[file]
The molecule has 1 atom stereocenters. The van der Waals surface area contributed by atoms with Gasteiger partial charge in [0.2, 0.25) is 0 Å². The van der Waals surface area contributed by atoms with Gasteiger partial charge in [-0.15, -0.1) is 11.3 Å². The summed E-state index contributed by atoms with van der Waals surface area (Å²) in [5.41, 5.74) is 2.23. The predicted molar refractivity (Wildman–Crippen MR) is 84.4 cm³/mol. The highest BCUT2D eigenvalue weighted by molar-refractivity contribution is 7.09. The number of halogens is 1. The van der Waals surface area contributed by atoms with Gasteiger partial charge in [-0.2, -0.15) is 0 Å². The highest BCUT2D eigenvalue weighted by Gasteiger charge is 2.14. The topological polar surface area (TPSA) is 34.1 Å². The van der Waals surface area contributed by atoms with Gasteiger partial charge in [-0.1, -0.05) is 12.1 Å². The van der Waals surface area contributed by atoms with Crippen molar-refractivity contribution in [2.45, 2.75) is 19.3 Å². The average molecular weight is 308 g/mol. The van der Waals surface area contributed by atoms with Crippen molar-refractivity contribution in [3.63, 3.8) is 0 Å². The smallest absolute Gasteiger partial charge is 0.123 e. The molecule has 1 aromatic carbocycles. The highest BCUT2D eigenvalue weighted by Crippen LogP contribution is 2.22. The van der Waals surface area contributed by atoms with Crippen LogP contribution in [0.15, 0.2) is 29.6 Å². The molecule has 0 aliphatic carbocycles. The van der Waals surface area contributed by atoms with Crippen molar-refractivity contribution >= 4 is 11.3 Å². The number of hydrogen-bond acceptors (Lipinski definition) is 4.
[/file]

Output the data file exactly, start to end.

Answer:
The molecule has 1 atom stereocenters. The van der Waals surface area contributed by atoms with Gasteiger partial charge in [0.2, 0.25) is 0 Å². The van der Waals surface area contributed by atoms with Gasteiger partial charge in [-0.15, -0.1) is 11.3 Å². The summed E-state index contributed by atoms with van der Waals surface area (Å²) in [5.41, 5.74) is 2.23. The predicted molar refractivity (Wildman–Crippen MR) is 84.4 cm³/mol. The highest BCUT2D eigenvalue weighted by molar-refractivity contribution is 7.09. The number of halogens is 1. The van der Waals surface area contributed by atoms with Gasteiger partial charge in [-0.2, -0.15) is 0 Å². The highest BCUT2D eigenvalue weighted by Gasteiger charge is 2.14. The topological polar surface area (TPSA) is 34.1 Å². The van der Waals surface area contributed by atoms with Gasteiger partial charge in [-0.1, -0.05) is 12.1 Å². The van der Waals surface area contributed by atoms with Crippen molar-refractivity contribution in [2.45, 2.75) is 19.3 Å². The average molecular weight is 308 g/mol. The van der Waals surface area contributed by atoms with Crippen molar-refractivity contribution in [3.63, 3.8) is 0 Å². The smallest absolute Gasteiger partial charge is 0.123 e. The molecule has 1 aromatic carbocycles. The highest BCUT2D eigenvalue weighted by Crippen LogP contribution is 2.22. The van der Waals surface area contributed by atoms with Crippen LogP contribution in [0.15, 0.2) is 29.6 Å². The molecule has 0 aliphatic carbocycles. The van der Waals surface area contributed by atoms with Crippen molar-refractivity contribution >= 4 is 11.3 Å². The number of hydrogen-bond acceptors (Lipinski definition) is 4.